Wheat

USDA scientists have announced the discovery of a second GMO wheat variety included in  samples that were taken from a fallow Washington state field.

USDA investigators last week identified a second GMO wheat variety from samples found in a fallow farm field in Washington state.

USDA Animal and Plant Health Inspection Service announced July 12 that it had performed further tests on volunteer wheat samples found last month.

The two Monsanto varieties are MON 71800 — which had previously been identified — and MON 71300.

MON71300 and MON71800 were evaluated in limited field trials in the Pacific Northwest from 1998 through 2005 but neither was ever commercialized, according to Monsanto, which is now owned by Bayer CropScience.

The two wheat varieties are resistant to the herbicide glyphosate, which is often sold under the trade name Roundup.

"Because we've determined the presence of them, we aren't spending time counting individual plants and determining numbers," Lyndsay Cole, USDA APHIS assistant director of public affairs, told the Capital Press. "We've moved into the mitigation phase, which is just to ensure all of those plants were destroyed."

The entire unplanted field had to be destroyed, Cole said.

There is no evidence that any genetically engineered wheat has entered commerce or is in the food supply, APHIS said. 

Genetically modified wheat is variously referred to as GM, GMO, genetically engineered, GE or biotech.

A test kit will soon be available for trading partners such as South Korea and Japan to detect MON 71300, APHIS said. They already test for other GMO varieties.  

"If it's there, we're glad they identified it,"  Glen Squires, CEO of the Washington Grain Commission, said of the new discovery.

The Food and Drug Administration completed a voluntary food and feed safety evaluation on MON 71800 several years ago, concluding it was as safe as the non-GMO wheat currently on the market, APHIS said.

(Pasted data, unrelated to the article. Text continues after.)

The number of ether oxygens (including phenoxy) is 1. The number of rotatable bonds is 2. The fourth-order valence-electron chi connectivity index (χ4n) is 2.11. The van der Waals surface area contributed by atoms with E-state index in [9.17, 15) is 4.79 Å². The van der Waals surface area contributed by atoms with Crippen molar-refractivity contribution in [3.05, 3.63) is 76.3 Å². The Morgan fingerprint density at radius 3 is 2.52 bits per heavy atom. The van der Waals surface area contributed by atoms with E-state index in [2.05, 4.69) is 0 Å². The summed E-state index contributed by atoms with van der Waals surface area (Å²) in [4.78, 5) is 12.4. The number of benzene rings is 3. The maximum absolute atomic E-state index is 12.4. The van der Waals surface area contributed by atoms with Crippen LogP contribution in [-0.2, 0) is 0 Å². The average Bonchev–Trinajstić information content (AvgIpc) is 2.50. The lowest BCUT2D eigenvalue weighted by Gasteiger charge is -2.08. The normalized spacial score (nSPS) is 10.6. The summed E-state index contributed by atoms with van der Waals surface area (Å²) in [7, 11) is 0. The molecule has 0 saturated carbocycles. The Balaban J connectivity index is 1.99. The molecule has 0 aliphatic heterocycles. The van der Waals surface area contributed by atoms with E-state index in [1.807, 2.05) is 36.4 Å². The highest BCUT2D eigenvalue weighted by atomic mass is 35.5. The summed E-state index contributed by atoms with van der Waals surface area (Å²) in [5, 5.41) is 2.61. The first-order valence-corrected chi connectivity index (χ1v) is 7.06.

MON 71300 contains the same gene for glyphosate resistance as MON 71800, previously evaluated by FDA.

FDA said it “would have no safety concerns in the unlikely event that low levels of MON 71300 wheat or MON 71800 wheat were present in the food supply," APHIS said in its statement.

In previous tests, APHIS detected MON 71800, which was found in an Oregon field in 2013, and MON 71700, which was found in Washington in 2016.

There is no GMO wheat for sale or in commercial production in the U.S. at this time.

APHIS cannot release the name of the farmer or the location of the farm where the latest discovery was made, Lyndsay Cole, assistant director of public affairs for APHIS, said. in an email to the Capital Press.

"For producers, it’s important to note that we are providing industry, states, the public and our trading partners with updated information as it is available, and we will continue to do so," Cole said.

"We have long encouraged transparency, and I think that's what APHIS has done," Squires said.

The new test kits should soon be available to overseas customers, Squires said.

Questions remain about how the event happened, Squires said, adding that he doesn't expect a major market disruption.

"We've appreciated APHIS's open communication with both the industry and customers as this process has unfolded,"  he said. "That's been beneficial."

Cole said APHIS will continue to release updates and a final report. Previous cases have taken six to nine months, and APHIS expects a similar timeline, she said.

She said hopes the cause can be determined as part of the investigation, but noted that exact origins weren't able to be determined in previous cases.

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